As is well known, adjectives in French sometimes go before a noun and sometimes after. But what happens when an adjective is preceded by a quantifier like plus, aussi, or moins? Does it always go after the noun in this case?

"A study found that ... However, a more recent study found that ..."

Une étude a trouvé que ... Cependant, une plus récente étude a trouvé que ...


Une étude a trouvé que ... Cependant, une étude plus récente a trouvé que ...

"I hope I won't get such a bad professor again."

J'espère que je n'aurai pas un aussi mauvais professeur de nouveau.


J'espère que je n'aurai pas un professeur aussi mauvais de nouveau.

I asked a question with "une plus vieille femme"/"une femme plus vieille", but it's just one specific example. Is there a general rule and a reference on this?

1 Answer 1


In doubt, if you use a quantifier, always put the adjective after the noun :

Une étude plus récente

Un professeur aussi mauvais

Orally it's what sounds most natural, and will always be accepted. Sometimes you can put in in front of the noun if you want, but it sounds more formal.

So it's always correct after, and sometimes also correct before. I recommend you use it after unless you know exactly what you're doing.

  • Thanks! Can you add something about when it is correct before?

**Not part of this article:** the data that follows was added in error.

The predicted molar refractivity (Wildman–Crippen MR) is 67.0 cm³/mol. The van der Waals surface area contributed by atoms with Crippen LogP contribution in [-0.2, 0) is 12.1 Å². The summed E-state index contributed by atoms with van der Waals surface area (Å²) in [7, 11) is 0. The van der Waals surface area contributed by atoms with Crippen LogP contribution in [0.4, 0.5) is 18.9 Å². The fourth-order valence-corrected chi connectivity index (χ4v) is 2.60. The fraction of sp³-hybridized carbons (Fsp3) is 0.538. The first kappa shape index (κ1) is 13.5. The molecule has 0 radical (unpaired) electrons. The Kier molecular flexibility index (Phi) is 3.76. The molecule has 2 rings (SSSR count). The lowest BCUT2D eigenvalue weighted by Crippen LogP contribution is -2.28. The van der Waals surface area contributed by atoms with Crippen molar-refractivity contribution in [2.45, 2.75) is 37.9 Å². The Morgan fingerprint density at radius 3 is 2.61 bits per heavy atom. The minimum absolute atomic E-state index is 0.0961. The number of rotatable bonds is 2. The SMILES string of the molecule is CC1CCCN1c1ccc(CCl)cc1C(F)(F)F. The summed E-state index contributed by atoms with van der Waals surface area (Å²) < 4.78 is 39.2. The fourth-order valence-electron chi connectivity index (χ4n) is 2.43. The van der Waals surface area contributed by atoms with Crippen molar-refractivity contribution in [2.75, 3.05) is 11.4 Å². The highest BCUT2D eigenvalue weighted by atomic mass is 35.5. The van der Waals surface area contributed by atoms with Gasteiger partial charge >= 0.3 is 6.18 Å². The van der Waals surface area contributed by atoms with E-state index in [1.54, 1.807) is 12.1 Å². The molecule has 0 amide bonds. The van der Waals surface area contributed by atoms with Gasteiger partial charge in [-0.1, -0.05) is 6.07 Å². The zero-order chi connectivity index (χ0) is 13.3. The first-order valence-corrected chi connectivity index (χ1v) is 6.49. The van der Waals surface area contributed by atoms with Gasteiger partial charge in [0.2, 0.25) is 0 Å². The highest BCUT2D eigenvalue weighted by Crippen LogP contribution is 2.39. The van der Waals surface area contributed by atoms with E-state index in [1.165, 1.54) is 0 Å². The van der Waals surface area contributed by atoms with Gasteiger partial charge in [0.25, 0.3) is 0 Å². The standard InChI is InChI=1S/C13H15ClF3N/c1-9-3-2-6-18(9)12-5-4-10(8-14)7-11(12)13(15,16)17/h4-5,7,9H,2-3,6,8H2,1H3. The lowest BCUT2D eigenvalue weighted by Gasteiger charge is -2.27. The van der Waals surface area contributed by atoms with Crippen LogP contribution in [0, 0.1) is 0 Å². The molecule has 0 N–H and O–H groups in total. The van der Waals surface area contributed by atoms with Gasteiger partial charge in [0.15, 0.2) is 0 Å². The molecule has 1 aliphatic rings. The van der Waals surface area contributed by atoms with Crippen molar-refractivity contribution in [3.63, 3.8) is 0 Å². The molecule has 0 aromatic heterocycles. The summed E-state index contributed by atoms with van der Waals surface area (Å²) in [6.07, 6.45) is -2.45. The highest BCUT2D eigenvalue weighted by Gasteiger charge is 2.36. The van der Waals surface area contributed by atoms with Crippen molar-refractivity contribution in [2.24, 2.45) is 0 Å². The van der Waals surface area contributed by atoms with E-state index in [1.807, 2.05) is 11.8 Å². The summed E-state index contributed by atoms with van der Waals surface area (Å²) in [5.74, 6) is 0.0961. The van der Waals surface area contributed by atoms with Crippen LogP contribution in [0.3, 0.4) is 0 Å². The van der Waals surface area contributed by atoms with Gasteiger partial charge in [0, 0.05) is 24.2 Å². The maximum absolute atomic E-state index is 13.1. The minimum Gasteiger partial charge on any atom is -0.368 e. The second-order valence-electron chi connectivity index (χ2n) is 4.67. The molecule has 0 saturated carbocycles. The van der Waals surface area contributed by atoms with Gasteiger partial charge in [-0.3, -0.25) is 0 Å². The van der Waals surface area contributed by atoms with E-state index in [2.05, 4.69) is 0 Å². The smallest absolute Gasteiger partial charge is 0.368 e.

– user11550
    Commented Dec 14, 2016 at 15:16
  • Actually "Un aussi mauvais professeur" is correct, but sounds weird because it's rather formal and it's a sentence usually said by students, and they don't speak formal language. You could say "Je n'avais jamais mangé un aussi bon gâteau !". (I know it's almost the same sentence !). I can also think of very literary phrasings, like "On avait jamais vu un aussi bel ouvrage". Like the others, you can say it before because you can say "bel ouvrage". If you say "bien réalisé" instead, you can't use it before the noun (with or without "aussi") Commented Dec 14, 2016 at 15:43
  • Thanks. Is it correct to say "Je n'avais jamais mangé un gâteau aussi bon !"?
    – user11550
    Commented Dec 14, 2016 at 17:21
  • Yes, absolutely ! Like I said, it's always correct to put it after the noun. Commented Dec 14, 2016 at 21:47

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